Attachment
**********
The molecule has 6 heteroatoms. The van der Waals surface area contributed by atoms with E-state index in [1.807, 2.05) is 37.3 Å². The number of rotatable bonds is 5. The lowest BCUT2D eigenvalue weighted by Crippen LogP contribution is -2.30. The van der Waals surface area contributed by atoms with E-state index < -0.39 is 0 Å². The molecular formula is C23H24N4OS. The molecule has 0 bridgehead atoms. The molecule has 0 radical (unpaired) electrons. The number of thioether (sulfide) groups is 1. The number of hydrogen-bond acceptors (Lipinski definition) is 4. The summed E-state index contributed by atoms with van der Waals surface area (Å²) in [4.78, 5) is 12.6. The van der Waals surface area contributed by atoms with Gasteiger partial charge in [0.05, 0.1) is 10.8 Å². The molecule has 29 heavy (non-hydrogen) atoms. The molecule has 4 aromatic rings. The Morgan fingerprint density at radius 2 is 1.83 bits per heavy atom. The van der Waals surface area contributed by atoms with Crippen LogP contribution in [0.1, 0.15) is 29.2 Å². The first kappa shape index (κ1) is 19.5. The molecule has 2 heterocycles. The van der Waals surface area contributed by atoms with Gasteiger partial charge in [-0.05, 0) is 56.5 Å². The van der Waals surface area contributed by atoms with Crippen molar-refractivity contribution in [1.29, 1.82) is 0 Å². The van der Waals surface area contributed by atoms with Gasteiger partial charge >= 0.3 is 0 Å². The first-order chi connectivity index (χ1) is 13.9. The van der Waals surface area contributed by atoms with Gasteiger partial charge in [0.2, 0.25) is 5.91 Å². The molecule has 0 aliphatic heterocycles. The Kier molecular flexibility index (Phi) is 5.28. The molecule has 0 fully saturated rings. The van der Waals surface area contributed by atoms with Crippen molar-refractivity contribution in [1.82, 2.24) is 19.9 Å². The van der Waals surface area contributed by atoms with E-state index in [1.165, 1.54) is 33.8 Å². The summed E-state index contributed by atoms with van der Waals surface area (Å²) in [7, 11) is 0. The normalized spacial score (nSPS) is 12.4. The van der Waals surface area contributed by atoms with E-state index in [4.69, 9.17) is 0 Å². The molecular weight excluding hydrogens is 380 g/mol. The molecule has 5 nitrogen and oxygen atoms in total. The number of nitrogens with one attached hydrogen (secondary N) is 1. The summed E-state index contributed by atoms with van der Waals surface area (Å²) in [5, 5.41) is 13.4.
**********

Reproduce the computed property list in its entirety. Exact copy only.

The molecule has 6 heteroatoms. The van der Waals surface area contributed by atoms with E-state index in [1.807, 2.05) is 37.3 Å². The number of rotatable bonds is 5. The lowest BCUT2D eigenvalue weighted by Crippen LogP contribution is -2.30. The van der Waals surface area contributed by atoms with E-state index < -0.39 is 0 Å². The molecular formula is C23H24N4OS. The molecule has 0 bridgehead atoms. The molecule has 0 radical (unpaired) electrons. The number of thioether (sulfide) groups is 1. The number of hydrogen-bond acceptors (Lipinski definition) is 4. The summed E-state index contributed by atoms with van der Waals surface area (Å²) in [4.78, 5) is 12.6. The van der Waals surface area contributed by atoms with Gasteiger partial charge in [0.05, 0.1) is 10.8 Å². The molecule has 29 heavy (non-hydrogen) atoms. The molecule has 4 aromatic rings. The Morgan fingerprint density at radius 2 is 1.83 bits per heavy atom. The van der Waals surface area contributed by atoms with Crippen LogP contribution in [0.1, 0.15) is 29.2 Å². The first kappa shape index (κ1) is 19.5. The molecule has 2 heterocycles. The van der Waals surface area contributed by atoms with Gasteiger partial charge in [-0.05, 0) is 56.5 Å². The van der Waals surface area contributed by atoms with Crippen molar-refractivity contribution in [1.29, 1.82) is 0 Å². The van der Waals surface area contributed by atoms with Gasteiger partial charge >= 0.3 is 0 Å². The first-order chi connectivity index (χ1) is 13.9. The van der Waals surface area contributed by atoms with Gasteiger partial charge in [0.2, 0.25) is 5.91 Å². The molecule has 0 aliphatic heterocycles. The Kier molecular flexibility index (Phi) is 5.28. The molecule has 0 fully saturated rings. The van der Waals surface area contributed by atoms with Crippen molar-refractivity contribution in [1.82, 2.24) is 19.9 Å². The van der Waals surface area contributed by atoms with E-state index in [1.165, 1.54) is 33.8 Å². The summed E-state index contributed by atoms with van der Waals surface area (Å²) in [7, 11) is 0. The normalized spacial score (nSPS) is 12.4. The van der Waals surface area contributed by atoms with E-state index in [4.69, 9.17) is 0 Å². The molecular weight excluding hydrogens is 380 g/mol. The molecule has 5 nitrogen and oxygen atoms in total. The number of nitrogens with one attached hydrogen (secondary N) is 1. The summed E-state index contributed by atoms with van der Waals surface area (Å²) in [5, 5.41) is 13.4.